google public policyThe Federal Communications Commission just closed its first round of comments on proposed regulations governing net neutrality, the principle that Internet providers must treat all their traffic equally. Important organizations on both sides of the debate have sent in their thoughts, and while I’ve only read a few of the comments myself (there are supposedly more than 10,000 on each side), I’m going to quote them anyway since they provide a sense of the larger debate.

These kinds of rules should have pretty far-reaching effects (hence the large number of comments), but the immediate instigation for the debate was the FCC’s order that Comcast stop slowing downloads for customers who were doing peer-to-peer filesharing. Comcast objected, saying there aren’t any laws or regulations giving the FCC this kind of authority, to which FCC Chair Julius Genachowski responded, You want regulations, we’ll make regulations! (Those aren’t his exact words.)

With that history, it’s not too surprising to see the Recording Industry of American Association come down against neutrality, since it wants folks like Comcast to crack down on file-sharers. Althhough its rhetoric isn’t just about protecting the music industry:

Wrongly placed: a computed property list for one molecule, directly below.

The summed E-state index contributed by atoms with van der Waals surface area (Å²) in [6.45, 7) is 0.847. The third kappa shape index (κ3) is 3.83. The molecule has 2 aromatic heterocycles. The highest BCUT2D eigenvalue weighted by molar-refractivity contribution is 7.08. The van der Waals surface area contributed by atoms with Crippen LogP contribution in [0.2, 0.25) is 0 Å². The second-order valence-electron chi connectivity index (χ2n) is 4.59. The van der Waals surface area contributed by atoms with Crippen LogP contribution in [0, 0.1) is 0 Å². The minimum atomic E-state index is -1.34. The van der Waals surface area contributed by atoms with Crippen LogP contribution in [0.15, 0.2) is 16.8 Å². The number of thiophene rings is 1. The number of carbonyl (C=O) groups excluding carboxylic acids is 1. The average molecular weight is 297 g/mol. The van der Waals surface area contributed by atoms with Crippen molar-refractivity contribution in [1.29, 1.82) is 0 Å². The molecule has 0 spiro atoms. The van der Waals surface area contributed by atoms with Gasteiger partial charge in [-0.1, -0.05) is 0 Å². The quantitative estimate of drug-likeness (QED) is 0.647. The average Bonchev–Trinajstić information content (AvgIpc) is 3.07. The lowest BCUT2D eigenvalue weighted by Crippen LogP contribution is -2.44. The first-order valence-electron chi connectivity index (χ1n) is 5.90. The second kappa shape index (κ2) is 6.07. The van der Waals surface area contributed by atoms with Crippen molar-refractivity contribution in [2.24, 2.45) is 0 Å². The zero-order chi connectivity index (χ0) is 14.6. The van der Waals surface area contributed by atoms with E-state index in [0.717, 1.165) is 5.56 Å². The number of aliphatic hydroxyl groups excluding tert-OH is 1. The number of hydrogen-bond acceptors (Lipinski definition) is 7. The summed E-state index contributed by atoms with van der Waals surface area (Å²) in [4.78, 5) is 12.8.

Piracy, particularly piracy conducted by high-volume users, notoriously hogs bandwidth. Piracy wastes scarce network resources and crowds out legitimate uses of the network. It costs more to bring broadband to additional areas because of this inflated bandwidth usage.

Likewise, it’s not surprising that the Electronic Frontier Foundation, a nonprofit advocating for freedom of speech and privacy online, took the opposite stance. The EFF offered a caveat the FCC should wait for Congress to pass a law on this, rather than creating regulations on its won, but also said:

In order to protect the free speech interests of Internet users, the Commission should reject copyright enforcement as “reasonable network management.” Copyright enforcement has nothing to do with the technical business of network management. Moreover, the proposed regulations, by their terms, already exclude “unlawful content,” making any exception for copyright enforcement unnecessary. Should ISPs want to deploy copyright enforcement technologies that inflict collateral damage on lawful content, those ISPs should be required to submit any such technologies to the Commission for pre-deployment review as part of a transparent public waiver process.

Google and Verizon took a more complex stance — “nuanced,” if you’re feeling generous, “convoluted,” if you’re not. While the two groups took implicit swipes at each other in separate statements (Verizon said Google executives are gung-ho about net neutrality because they want “to lock in place through regulation advantages they have established for themselves”), they also said they’ve reached common ground about protecting “the open Internet.” Instead of taking a strong stance for or against net neutrality, they suggest the creation of a technical advisory group that can make a lot of these calls.

“Federal authorities should be able to address bad actors on a case-by-case basis where market forces and self-governances are inadequate,” they wrote.

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